Lamborghini Testing Carbon Fiber in Space

Sant’Agata Bolognese, ITALY — Two years after the start of the joint research on advanced carbon fiber composite materials initiated by Automobili Lamborghini and the Houston Methodist Research Institute, a Northrop Grumman Antares rocket has taken a series of samples produced by Lamborghini to the International Space Station.

Lamborghini is the first automaker in the world to send components developed and produced in-house to the ISS for scientific purposes. The tests will analyze the response of five different composite materials produced by Lamborghini to the extreme stresses induced by the space environment, in view of future applications on its super sports cars and in the medical field. This testing campaign is sponsored by the ISS U.S. National Laboratory and is overseen by the Houston Methodist Research Institute.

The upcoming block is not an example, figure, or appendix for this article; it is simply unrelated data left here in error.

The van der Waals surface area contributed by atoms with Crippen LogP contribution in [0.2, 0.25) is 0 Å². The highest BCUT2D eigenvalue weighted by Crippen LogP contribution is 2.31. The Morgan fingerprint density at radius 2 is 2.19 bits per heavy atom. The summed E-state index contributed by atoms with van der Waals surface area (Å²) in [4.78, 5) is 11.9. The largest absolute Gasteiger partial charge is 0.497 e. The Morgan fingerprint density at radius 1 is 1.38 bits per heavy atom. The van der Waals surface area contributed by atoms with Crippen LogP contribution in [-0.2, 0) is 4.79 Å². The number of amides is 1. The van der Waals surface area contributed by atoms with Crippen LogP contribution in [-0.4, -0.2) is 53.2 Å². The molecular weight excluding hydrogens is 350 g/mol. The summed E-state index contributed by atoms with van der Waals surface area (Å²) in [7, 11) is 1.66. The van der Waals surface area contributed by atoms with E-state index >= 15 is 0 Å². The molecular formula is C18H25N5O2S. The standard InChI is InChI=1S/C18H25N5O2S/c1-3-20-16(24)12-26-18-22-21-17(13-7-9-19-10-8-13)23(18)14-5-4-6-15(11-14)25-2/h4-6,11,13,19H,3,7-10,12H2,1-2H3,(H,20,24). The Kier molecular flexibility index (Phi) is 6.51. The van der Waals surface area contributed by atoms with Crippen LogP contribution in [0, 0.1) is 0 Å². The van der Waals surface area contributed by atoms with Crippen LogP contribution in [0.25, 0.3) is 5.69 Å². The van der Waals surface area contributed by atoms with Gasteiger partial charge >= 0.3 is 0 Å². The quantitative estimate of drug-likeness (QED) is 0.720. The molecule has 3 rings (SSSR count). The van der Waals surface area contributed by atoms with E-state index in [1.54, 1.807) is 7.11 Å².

The samples were developed at Lamborghini’s own materials lab, located at the company’s Italian headquarters. One sample is 3D printed, while another uses the “discontinuous fiber” structure first seen on the limited-edition Lamborghini Sesto Elemento in 2010, and currently used on other Lambo production cars. Other samples were made with methods of carbon fiber construction used in race cars and most other current applications.

The carbon fiber samples will be on the ISS for six months. They will be subjected to temperatures ranging from minus 40 degrees to 200 degrees centigrade (minus 40 degrees to 392 degrees Fahrenheit), as well as ultraviolet radiation and gamma rays, according to Lamborghini. The samples will then be brought back to Earth for analysis by Lamborghini and the Houston Methodist Research Institute.